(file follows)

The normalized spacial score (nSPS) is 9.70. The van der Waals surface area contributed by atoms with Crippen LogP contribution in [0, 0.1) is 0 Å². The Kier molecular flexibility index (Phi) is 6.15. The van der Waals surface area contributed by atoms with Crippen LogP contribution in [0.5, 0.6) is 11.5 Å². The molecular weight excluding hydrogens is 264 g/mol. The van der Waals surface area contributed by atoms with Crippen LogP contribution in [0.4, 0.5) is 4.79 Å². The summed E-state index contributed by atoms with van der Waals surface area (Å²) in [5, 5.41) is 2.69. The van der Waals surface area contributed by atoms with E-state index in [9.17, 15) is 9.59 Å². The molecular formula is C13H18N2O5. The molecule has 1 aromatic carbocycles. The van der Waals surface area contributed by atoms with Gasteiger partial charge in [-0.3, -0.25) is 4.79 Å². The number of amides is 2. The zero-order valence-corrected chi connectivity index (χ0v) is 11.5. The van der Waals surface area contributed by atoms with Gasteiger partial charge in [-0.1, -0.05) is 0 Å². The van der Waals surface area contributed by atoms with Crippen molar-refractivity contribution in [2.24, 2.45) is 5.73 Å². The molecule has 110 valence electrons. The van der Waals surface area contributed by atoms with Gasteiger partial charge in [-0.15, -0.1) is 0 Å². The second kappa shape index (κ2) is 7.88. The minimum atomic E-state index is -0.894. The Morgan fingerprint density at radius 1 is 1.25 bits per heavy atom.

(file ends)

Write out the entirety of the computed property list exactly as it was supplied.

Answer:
The normalized spacial score (nSPS) is 9.70. The van der Waals surface area contributed by atoms with Crippen LogP contribution in [0, 0.1) is 0 Å². The Kier molecular flexibility index (Phi) is 6.15. The van der Waals surface area contributed by atoms with Crippen LogP contribution in [0.5, 0.6) is 11.5 Å². The molecular weight excluding hydrogens is 264 g/mol. The van der Waals surface area contributed by atoms with Crippen LogP contribution in [0.4, 0.5) is 4.79 Å². The summed E-state index contributed by atoms with van der Waals surface area (Å²) in [5, 5.41) is 2.69. The van der Waals surface area contributed by atoms with E-state index in [9.17, 15) is 9.59 Å². The molecular formula is C13H18N2O5. The molecule has 1 aromatic carbocycles. The van der Waals surface area contributed by atoms with Gasteiger partial charge in [-0.3, -0.25) is 4.79 Å². The number of amides is 2. The zero-order valence-corrected chi connectivity index (χ0v) is 11.5. The van der Waals surface area contributed by atoms with Gasteiger partial charge in [-0.1, -0.05) is 0 Å². The van der Waals surface area contributed by atoms with Crippen molar-refractivity contribution in [2.24, 2.45) is 5.73 Å². The molecule has 110 valence electrons. The van der Waals surface area contributed by atoms with Gasteiger partial charge in [-0.15, -0.1) is 0 Å². The second kappa shape index (κ2) is 7.88. The minimum atomic E-state index is -0.894. The Morgan fingerprint density at radius 1 is 1.25 bits per heavy atom.